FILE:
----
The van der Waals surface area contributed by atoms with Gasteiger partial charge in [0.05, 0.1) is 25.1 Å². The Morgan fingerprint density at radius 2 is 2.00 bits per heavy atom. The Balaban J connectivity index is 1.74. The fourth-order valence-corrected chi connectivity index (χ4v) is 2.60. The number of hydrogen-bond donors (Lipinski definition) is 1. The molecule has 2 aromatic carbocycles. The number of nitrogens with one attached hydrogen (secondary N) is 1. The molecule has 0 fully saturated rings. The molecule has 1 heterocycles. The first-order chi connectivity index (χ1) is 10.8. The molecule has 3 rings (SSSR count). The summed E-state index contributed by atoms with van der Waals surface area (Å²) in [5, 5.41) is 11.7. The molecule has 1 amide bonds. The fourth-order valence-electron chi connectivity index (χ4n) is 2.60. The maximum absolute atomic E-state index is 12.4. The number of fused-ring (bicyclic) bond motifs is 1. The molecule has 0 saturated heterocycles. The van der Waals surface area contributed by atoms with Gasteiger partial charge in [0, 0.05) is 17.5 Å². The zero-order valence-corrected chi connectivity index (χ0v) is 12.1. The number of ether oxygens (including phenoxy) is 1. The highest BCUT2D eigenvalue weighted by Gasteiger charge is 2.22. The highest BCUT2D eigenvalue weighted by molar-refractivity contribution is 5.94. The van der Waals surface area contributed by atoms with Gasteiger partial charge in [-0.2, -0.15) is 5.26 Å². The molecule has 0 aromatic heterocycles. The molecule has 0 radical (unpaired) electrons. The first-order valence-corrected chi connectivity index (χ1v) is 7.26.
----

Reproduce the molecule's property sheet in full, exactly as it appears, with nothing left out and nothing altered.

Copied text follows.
The van der Waals surface area contributed by atoms with Gasteiger partial charge in [0.05, 0.1) is 25.1 Å². The Morgan fingerprint density at radius 2 is 2.00 bits per heavy atom. The Balaban J connectivity index is 1.74. The fourth-order valence-corrected chi connectivity index (χ4v) is 2.60. The number of hydrogen-bond donors (Lipinski definition) is 1. The molecule has 2 aromatic carbocycles. The number of nitrogens with one attached hydrogen (secondary N) is 1. The molecule has 0 fully saturated rings. The molecule has 1 heterocycles. The first-order chi connectivity index (χ1) is 10.8. The molecule has 3 rings (SSSR count). The summed E-state index contributed by atoms with van der Waals surface area (Å²) in [5, 5.41) is 11.7. The molecule has 1 amide bonds. The fourth-order valence-electron chi connectivity index (χ4n) is 2.60. The maximum absolute atomic E-state index is 12.4. The number of fused-ring (bicyclic) bond motifs is 1. The molecule has 0 saturated heterocycles. The van der Waals surface area contributed by atoms with Gasteiger partial charge in [0, 0.05) is 17.5 Å². The zero-order valence-corrected chi connectivity index (χ0v) is 12.1. The number of ether oxygens (including phenoxy) is 1. The highest BCUT2D eigenvalue weighted by Gasteiger charge is 2.22. The highest BCUT2D eigenvalue weighted by molar-refractivity contribution is 5.94. The van der Waals surface area contributed by atoms with Gasteiger partial charge in [-0.2, -0.15) is 5.26 Å². The molecule has 0 aromatic heterocycles. The molecule has 0 radical (unpaired) electrons. The first-order valence-corrected chi connectivity index (χ1v) is 7.26.